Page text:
Superior orders

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Superior orders
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The expression superior orders (or higher orders, lawful orders, "Nuremberg defense") typically refers to a defense argument in a court of law, stating that a person, whether a member of the armed forces or a civilian, should not be held guilty for actions that were ordered by a superior officer or a superior official. The argument is often that the person would be severely punished, even executed, if disobeying the orders of a superior, especially during wartime.

The superior orders defense as an explanation for Holocaust "confessions"

See Holocaust testimonial evidence: The legal strategy of acknowledging the Holocaust while attempting to shift blame on the superior orders defense as an explanation for Holocaust "confessions", since, while the Allies after the war disallowed regarding culpability the defense of having acted on superior orders (despite Allied legal documents during the war stating that this was a valid defense), they still allowed this to be taken into consideration during sentencing. This thus created an incentive for a defendant to not try to deny accusations the defendant would likely be convicted of, but to instead "confess" and state that the defendant had been forced to act due to superior orders.

Also some non-revisionists have stated that the superior orders defense caused false "confessions". See Holocaust intentionalism and Holocaust functionalism.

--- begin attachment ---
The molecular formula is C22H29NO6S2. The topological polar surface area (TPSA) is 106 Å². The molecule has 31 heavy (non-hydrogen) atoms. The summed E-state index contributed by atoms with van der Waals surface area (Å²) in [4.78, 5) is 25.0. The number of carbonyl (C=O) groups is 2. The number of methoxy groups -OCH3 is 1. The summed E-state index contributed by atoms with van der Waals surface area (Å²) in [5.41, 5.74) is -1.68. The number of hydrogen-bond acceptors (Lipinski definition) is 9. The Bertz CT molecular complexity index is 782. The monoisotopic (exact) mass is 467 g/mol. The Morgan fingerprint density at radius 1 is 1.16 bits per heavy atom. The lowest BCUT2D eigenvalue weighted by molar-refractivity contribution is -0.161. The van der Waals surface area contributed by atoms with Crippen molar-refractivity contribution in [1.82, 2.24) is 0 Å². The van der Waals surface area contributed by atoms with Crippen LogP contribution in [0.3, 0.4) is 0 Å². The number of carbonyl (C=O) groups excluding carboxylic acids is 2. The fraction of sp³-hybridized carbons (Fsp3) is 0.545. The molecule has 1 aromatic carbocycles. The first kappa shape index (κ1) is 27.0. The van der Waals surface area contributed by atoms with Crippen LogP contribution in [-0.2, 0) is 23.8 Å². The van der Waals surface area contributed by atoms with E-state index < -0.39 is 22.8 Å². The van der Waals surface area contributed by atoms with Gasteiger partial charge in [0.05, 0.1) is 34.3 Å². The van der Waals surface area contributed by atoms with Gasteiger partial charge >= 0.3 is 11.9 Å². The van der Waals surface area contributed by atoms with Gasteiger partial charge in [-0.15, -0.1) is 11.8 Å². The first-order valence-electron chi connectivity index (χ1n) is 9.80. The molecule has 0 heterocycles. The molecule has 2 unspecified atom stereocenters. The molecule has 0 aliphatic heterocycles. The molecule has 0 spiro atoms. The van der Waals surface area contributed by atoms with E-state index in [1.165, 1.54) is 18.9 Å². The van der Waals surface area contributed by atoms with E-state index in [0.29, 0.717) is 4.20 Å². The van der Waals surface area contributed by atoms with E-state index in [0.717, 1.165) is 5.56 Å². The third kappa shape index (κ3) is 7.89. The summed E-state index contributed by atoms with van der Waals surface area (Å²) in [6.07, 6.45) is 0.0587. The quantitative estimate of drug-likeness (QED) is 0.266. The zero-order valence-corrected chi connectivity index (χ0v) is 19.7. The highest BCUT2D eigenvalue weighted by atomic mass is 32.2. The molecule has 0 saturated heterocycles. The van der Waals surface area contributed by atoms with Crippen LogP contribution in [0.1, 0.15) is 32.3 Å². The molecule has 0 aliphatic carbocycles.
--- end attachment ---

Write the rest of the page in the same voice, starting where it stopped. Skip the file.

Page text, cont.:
Frequency of use regarding the Holocaust

Photo of the defendants at the International Military Tribunal, the first of the Nuremberg trials.Wikipedia misleadingly uses it to illustrate its article on Superior orders and implies that all the defendants at the Nuremberg trials used it, ignoring that only some of the defendants used it as a defense regarding some of the allegations, and none of those depicted in the photo used it regarding the Holocaust.

The expression "Nuremberg defense" refers to the Nuremberg trials, where it was used by some defendants.

The superior orders defense is often incorrectly assumed to have been the typical defense used by those accused of Holocaust crimes. Instead, the most used defense strategy has likely been to state no personal participation in the Holocaust and often also no personal knowledge of it (while at the same time often not "denying" the existence of the Holocaust itself, which has been argued to be a hopeless legal strategy, see Holocaust testimonial evidence: The legal strategy of acknowledging the Holocaust while attempting to shift blame).

When the "superior orders defense" has been used, the defendant may have stated participation only in limited killings (such as during anti-partisan/anti-resistance operations), rather than stating participation in genocidal killings.

Contrary to popular belief, none of the defendants during the International Military Tribunal used the superior orders defense regarding the Holocaust, but instead stated no personal participation/knowledge. Instead, its most prominent use during the Nuremberg trials may have been during the Einsatzgruppen trial, and even many non-revisionists now doubt the existence of these "superior orders", see Holocaust intentionalism and Holocaust functionalism.